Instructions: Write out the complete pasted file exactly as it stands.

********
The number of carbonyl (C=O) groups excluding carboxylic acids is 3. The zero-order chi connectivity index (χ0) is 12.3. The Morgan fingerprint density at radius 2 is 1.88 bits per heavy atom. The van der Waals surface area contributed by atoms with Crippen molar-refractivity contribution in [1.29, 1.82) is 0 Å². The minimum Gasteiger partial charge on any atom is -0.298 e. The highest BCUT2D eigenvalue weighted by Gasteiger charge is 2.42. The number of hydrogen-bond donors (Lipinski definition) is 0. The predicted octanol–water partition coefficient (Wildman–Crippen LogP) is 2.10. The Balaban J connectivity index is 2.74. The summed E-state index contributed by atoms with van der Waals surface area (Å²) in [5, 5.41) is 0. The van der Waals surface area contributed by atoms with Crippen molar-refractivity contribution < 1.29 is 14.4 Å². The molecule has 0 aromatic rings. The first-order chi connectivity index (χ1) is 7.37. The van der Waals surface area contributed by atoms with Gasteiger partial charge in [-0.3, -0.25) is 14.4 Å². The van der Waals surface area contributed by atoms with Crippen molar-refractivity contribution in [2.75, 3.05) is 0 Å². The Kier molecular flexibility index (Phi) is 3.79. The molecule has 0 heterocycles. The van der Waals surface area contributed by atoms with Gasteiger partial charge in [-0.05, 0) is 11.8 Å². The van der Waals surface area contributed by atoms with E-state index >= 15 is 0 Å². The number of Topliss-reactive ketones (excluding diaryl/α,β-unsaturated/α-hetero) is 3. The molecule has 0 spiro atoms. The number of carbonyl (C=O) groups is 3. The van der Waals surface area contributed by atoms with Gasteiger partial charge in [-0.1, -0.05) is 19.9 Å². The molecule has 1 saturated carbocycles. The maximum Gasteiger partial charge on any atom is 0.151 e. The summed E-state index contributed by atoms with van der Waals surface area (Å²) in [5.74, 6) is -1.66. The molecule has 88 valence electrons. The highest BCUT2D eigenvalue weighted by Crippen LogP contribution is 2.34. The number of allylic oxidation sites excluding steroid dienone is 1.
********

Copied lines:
The number of carbonyl (C=O) groups excluding carboxylic acids is 3. The zero-order chi connectivity index (χ0) is 12.3. The Morgan fingerprint density at radius 2 is 1.88 bits per heavy atom. The van der Waals surface area contributed by atoms with Crippen molar-refractivity contribution in [1.29, 1.82) is 0 Å². The minimum Gasteiger partial charge on any atom is -0.298 e. The highest BCUT2D eigenvalue weighted by Gasteiger charge is 2.42. The number of hydrogen-bond donors (Lipinski definition) is 0. The predicted octanol–water partition coefficient (Wildman–Crippen LogP) is 2.10. The Balaban J connectivity index is 2.74. The summed E-state index contributed by atoms with van der Waals surface area (Å²) in [5, 5.41) is 0. The van der Waals surface area contributed by atoms with Crippen molar-refractivity contribution < 1.29 is 14.4 Å². The molecule has 0 aromatic rings. The first-order chi connectivity index (χ1) is 7.37. The van der Waals surface area contributed by atoms with Gasteiger partial charge in [-0.3, -0.25) is 14.4 Å². The van der Waals surface area contributed by atoms with Crippen molar-refractivity contribution in [2.75, 3.05) is 0 Å². The Kier molecular flexibility index (Phi) is 3.79. The molecule has 0 heterocycles. The van der Waals surface area contributed by atoms with Gasteiger partial charge in [-0.05, 0) is 11.8 Å². The van der Waals surface area contributed by atoms with E-state index >= 15 is 0 Å². The number of Topliss-reactive ketones (excluding diaryl/α,β-unsaturated/α-hetero) is 3. The molecule has 0 spiro atoms. The number of carbonyl (C=O) groups is 3. The van der Waals surface area contributed by atoms with Gasteiger partial charge in [-0.1, -0.05) is 19.9 Å². The molecule has 1 saturated carbocycles. The maximum Gasteiger partial charge on any atom is 0.151 e. The summed E-state index contributed by atoms with van der Waals surface area (Å²) in [5.74, 6) is -1.66. The molecule has 88 valence electrons. The highest BCUT2D eigenvalue weighted by Crippen LogP contribution is 2.34. The number of allylic oxidation sites excluding steroid dienone is 1.